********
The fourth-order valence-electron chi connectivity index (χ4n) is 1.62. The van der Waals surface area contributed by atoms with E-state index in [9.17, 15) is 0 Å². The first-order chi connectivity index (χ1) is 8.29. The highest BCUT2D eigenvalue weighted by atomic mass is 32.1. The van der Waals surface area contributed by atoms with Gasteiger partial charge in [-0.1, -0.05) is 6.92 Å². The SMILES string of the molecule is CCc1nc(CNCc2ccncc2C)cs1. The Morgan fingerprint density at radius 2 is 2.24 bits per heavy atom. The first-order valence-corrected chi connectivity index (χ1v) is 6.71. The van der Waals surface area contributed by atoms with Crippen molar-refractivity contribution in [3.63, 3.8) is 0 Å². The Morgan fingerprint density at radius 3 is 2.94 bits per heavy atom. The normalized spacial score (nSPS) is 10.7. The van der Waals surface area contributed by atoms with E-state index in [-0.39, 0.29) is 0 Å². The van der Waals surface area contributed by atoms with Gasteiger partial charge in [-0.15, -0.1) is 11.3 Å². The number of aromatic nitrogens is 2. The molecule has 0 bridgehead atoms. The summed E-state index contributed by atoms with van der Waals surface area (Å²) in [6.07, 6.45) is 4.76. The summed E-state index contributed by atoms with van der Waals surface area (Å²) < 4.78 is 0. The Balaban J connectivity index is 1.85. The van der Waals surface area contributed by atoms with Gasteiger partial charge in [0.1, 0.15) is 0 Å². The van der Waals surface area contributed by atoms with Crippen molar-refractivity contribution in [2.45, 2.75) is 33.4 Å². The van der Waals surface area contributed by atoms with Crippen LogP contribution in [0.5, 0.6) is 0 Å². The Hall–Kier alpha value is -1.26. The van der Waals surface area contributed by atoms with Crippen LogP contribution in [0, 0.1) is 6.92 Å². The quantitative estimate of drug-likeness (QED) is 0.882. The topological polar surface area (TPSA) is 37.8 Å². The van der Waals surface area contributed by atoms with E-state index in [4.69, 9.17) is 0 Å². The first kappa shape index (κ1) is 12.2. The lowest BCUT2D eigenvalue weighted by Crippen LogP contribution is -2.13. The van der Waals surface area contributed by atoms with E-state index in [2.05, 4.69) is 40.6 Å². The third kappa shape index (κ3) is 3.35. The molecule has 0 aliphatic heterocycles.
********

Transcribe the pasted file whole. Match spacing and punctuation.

The fourth-order valence-electron chi connectivity index (χ4n) is 1.62. The van der Waals surface area contributed by atoms with E-state index in [9.17, 15) is 0 Å². The first-order chi connectivity index (χ1) is 8.29. The highest BCUT2D eigenvalue weighted by atomic mass is 32.1. The van der Waals surface area contributed by atoms with Gasteiger partial charge in [-0.1, -0.05) is 6.92 Å². The SMILES string of the molecule is CCc1nc(CNCc2ccncc2C)cs1. The Morgan fingerprint density at radius 2 is 2.24 bits per heavy atom. The first-order valence-corrected chi connectivity index (χ1v) is 6.71. The van der Waals surface area contributed by atoms with Crippen molar-refractivity contribution in [3.63, 3.8) is 0 Å². The Morgan fingerprint density at radius 3 is 2.94 bits per heavy atom. The normalized spacial score (nSPS) is 10.7. The van der Waals surface area contributed by atoms with E-state index in [-0.39, 0.29) is 0 Å². The van der Waals surface area contributed by atoms with Gasteiger partial charge in [-0.15, -0.1) is 11.3 Å². The number of aromatic nitrogens is 2. The molecule has 0 bridgehead atoms. The summed E-state index contributed by atoms with van der Waals surface area (Å²) in [6.07, 6.45) is 4.76. The summed E-state index contributed by atoms with van der Waals surface area (Å²) < 4.78 is 0. The Balaban J connectivity index is 1.85. The van der Waals surface area contributed by atoms with Gasteiger partial charge in [0.1, 0.15) is 0 Å². The van der Waals surface area contributed by atoms with Crippen molar-refractivity contribution in [2.45, 2.75) is 33.4 Å². The van der Waals surface area contributed by atoms with Crippen LogP contribution in [0.5, 0.6) is 0 Å². The Hall–Kier alpha value is -1.26. The van der Waals surface area contributed by atoms with Crippen LogP contribution in [0, 0.1) is 6.92 Å². The quantitative estimate of drug-likeness (QED) is 0.882. The topological polar surface area (TPSA) is 37.8 Å². The van der Waals surface area contributed by atoms with E-state index in [4.69, 9.17) is 0 Å². The first kappa shape index (κ1) is 12.2. The lowest BCUT2D eigenvalue weighted by Crippen LogP contribution is -2.13. The van der Waals surface area contributed by atoms with E-state index in [2.05, 4.69) is 40.6 Å². The third kappa shape index (κ3) is 3.35. The molecule has 0 aliphatic heterocycles.